Yogging Without Yogging Case Study – Reach the Beach!

If I keep this up I’m not going to be able to classify myself as a “non-runner.”  From the “seemed like a good idea at the time” file, late last week I found myself packing for a weekend of running, driving, spectating, beer-drinking, and power-napping that was the Massachusetts Reach the Beach Relay!  It had its ups and downs but overall was a good time and I’ll probably do it again.

Reach the Beach (RTB) is a relay race from Wachusett Mountain to Horseneck Beach.  I was part of a team of 12 members responsible for 36 legs of the 200 mile relay.  As I’ve mentioned here before, I don’t really run that much.  I feel I’ve almost met my lifetime running quota thanks to the ole’ triathlon days. So my running training consists of (mostly) weekly hill repeats (2-3 miles) and one (mostly) weekly 1/2 mile time trial.  That’s it, no moderate pace jogging to report.  So this event turned out to be the equivalent of approximately 5-6 weeks of running in less than 24 hrs.

Here’s how it went down:

RTB Eve

One thing I kinda forgot about was how beer is such an integral part of the running culture. After learning the hard way a few times, I now cut out alcohol and caffeine in the days leading up to any event. However, during the team dinner I did not want to be “that guy,” so I threw back a few with my crew.  The two Johnny Walker Blacks after the beers were my decision though; can’t chalk that up to peer pressure. Still, I was in significantly better condition (assuming BAC and running performance have an inverse relationship) than some of my teammates.  Some of these guys got after it!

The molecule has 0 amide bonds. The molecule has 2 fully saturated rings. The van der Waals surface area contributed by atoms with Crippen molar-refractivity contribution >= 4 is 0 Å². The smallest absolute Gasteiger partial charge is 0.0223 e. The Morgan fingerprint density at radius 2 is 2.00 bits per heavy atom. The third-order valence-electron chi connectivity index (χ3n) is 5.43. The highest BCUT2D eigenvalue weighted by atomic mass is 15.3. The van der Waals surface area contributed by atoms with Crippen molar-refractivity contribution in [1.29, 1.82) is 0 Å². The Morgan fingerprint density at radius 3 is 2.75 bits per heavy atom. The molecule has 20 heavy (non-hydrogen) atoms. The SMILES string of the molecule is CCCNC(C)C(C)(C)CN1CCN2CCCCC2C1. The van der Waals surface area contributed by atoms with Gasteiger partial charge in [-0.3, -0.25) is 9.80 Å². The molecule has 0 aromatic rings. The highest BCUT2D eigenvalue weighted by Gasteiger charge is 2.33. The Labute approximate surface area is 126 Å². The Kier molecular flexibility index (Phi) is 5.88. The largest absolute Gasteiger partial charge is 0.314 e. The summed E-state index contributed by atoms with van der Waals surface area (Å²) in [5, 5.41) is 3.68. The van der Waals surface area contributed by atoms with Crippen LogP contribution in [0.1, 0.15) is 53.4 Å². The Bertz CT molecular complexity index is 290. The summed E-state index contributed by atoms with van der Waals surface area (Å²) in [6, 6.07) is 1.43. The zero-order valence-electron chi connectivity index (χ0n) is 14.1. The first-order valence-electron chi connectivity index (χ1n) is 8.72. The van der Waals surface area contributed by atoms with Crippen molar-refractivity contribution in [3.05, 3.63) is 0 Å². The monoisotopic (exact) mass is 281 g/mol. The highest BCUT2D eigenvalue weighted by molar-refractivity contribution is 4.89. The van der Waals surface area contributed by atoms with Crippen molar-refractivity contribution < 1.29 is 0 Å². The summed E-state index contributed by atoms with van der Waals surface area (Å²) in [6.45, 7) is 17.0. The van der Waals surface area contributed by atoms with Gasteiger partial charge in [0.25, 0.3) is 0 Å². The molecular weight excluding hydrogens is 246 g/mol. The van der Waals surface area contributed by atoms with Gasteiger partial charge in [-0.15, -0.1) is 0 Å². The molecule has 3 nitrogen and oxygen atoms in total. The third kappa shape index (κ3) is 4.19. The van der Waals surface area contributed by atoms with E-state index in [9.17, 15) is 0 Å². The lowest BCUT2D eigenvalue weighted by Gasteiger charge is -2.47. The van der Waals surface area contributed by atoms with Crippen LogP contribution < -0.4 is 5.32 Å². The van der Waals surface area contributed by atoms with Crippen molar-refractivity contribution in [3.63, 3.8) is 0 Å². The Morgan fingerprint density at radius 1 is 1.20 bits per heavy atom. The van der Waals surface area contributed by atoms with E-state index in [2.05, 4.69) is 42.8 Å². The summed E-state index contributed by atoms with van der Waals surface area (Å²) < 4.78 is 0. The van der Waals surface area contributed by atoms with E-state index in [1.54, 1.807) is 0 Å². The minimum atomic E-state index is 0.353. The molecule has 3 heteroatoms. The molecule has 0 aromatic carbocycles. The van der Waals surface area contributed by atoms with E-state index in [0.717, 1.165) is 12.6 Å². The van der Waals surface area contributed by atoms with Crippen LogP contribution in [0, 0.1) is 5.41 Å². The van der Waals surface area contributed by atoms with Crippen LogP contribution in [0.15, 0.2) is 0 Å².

Rtb Day 1:

0700 dip in the outdoor pool (pretty surprised it was open) and some coconut water alleviated the minor grogginess and dehydration. My 1st leg started around 1000. I cruised through 3.22 miles of big hills by Wachusett in 21 min. It was a solid start to the day and besides a little tightness in my calves, I was feeling good.

Several hours of spectating, a late lunch at a former Worcester stomping ground, The Boynton, and a mini nap followed until leg #2 at approx 1900.  This was less steep but longer. I felt pretty smooth, paced myself well, and got into a “race within the race” when a fellow participant challenged me for the last 200 yards. He’s more of a runner. I’m more of a sprinter. I left him pretty far behind as I crossed my 6 mile leg in about 45 min.  The rest of the night was spent cheering people on, driving, and setting up my sleeping bag in a cold field somewhere in south central mass.

Rtb Day 2:

0000 to 0245 I estimate I slept about an hour. It was intermittent and of low quality thanks to the 40 degree temps and snoring symphony put on by a few of my camping neighbors. I was not too excited to get up and change into my third running outfit in 18 hrs, but put up and cheered on some other half-miserable runners (I’m pretty sure I wasn’t the only one) as they plugged away in the darkness. At 0400 I headed out for leg #3 which turned out to be an 8.34 mile personal battle. The first mile just didn’t feel right and unfortunately, it was probably the best one. I couldn’t get myself going, couldn’t see where I was going (even at a slow speed), my calves were extremely tight which led to significant foot pain, and I got passed by 2 guys on the ultra teams (6 members instead of 12).  Not at all fun is the best way to describe the last 5 miles. Still, I caught up to one person and finished my last leg in 65 min.  I was happy and relieved as I watched the rest of my team grind out the last 60+ miles to Horseneck Beach.

Overall I am pleased with my performance – 17+ miles at a 7.5 min/mile pace avg. I’m also happy to have participated in a cool event with some really cool people.  I’ll (most likely) see them again next year!

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7 Comments on “Yogging Without Yogging Case Study – Reach the Beach!

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